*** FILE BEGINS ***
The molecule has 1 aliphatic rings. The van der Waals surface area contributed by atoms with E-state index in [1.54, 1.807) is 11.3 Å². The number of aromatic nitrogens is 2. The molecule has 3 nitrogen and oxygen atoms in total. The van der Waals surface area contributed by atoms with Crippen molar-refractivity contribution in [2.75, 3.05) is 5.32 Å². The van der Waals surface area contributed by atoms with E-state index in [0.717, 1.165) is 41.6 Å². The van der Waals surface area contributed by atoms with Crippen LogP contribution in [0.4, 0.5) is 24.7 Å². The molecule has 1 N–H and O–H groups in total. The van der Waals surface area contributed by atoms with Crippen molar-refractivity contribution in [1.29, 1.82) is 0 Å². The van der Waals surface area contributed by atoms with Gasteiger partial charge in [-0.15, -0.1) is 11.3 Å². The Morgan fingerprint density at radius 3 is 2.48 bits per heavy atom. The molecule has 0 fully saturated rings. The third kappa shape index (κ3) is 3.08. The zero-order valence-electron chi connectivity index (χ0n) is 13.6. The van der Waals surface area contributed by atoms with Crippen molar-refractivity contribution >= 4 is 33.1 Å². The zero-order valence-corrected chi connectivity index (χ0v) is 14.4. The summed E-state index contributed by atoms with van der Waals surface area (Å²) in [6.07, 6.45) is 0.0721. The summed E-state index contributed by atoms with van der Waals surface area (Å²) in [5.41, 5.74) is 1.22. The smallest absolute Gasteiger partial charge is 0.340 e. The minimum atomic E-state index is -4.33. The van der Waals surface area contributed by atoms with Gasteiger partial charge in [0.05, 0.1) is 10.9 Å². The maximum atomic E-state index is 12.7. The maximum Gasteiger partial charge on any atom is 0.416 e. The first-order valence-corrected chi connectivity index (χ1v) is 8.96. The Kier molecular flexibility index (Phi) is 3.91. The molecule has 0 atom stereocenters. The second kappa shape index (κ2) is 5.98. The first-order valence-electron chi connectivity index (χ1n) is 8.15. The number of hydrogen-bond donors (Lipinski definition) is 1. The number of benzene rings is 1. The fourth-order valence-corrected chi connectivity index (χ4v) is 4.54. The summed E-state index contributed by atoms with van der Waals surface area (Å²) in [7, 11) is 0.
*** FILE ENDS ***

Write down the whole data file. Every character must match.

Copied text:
The molecule has 1 aliphatic rings. The van der Waals surface area contributed by atoms with E-state index in [1.54, 1.807) is 11.3 Å². The number of aromatic nitrogens is 2. The molecule has 3 nitrogen and oxygen atoms in total. The van der Waals surface area contributed by atoms with Crippen molar-refractivity contribution in [2.75, 3.05) is 5.32 Å². The van der Waals surface area contributed by atoms with E-state index in [0.717, 1.165) is 41.6 Å². The van der Waals surface area contributed by atoms with Crippen LogP contribution in [0.4, 0.5) is 24.7 Å². The molecule has 1 N–H and O–H groups in total. The van der Waals surface area contributed by atoms with Crippen molar-refractivity contribution in [1.29, 1.82) is 0 Å². The van der Waals surface area contributed by atoms with Gasteiger partial charge in [-0.15, -0.1) is 11.3 Å². The Morgan fingerprint density at radius 3 is 2.48 bits per heavy atom. The molecule has 0 fully saturated rings. The third kappa shape index (κ3) is 3.08. The zero-order valence-electron chi connectivity index (χ0n) is 13.6. The van der Waals surface area contributed by atoms with Crippen molar-refractivity contribution >= 4 is 33.1 Å². The zero-order valence-corrected chi connectivity index (χ0v) is 14.4. The summed E-state index contributed by atoms with van der Waals surface area (Å²) in [6.07, 6.45) is 0.0721. The summed E-state index contributed by atoms with van der Waals surface area (Å²) in [5.41, 5.74) is 1.22. The smallest absolute Gasteiger partial charge is 0.340 e. The minimum atomic E-state index is -4.33. The van der Waals surface area contributed by atoms with Gasteiger partial charge in [0.05, 0.1) is 10.9 Å². The maximum atomic E-state index is 12.7. The maximum Gasteiger partial charge on any atom is 0.416 e. The first-order valence-corrected chi connectivity index (χ1v) is 8.96. The Kier molecular flexibility index (Phi) is 3.91. The molecule has 0 atom stereocenters. The second kappa shape index (κ2) is 5.98. The first-order valence-electron chi connectivity index (χ1n) is 8.15. The number of hydrogen-bond donors (Lipinski definition) is 1. The number of benzene rings is 1. The fourth-order valence-corrected chi connectivity index (χ4v) is 4.54. The summed E-state index contributed by atoms with van der Waals surface area (Å²) in [7, 11) is 0.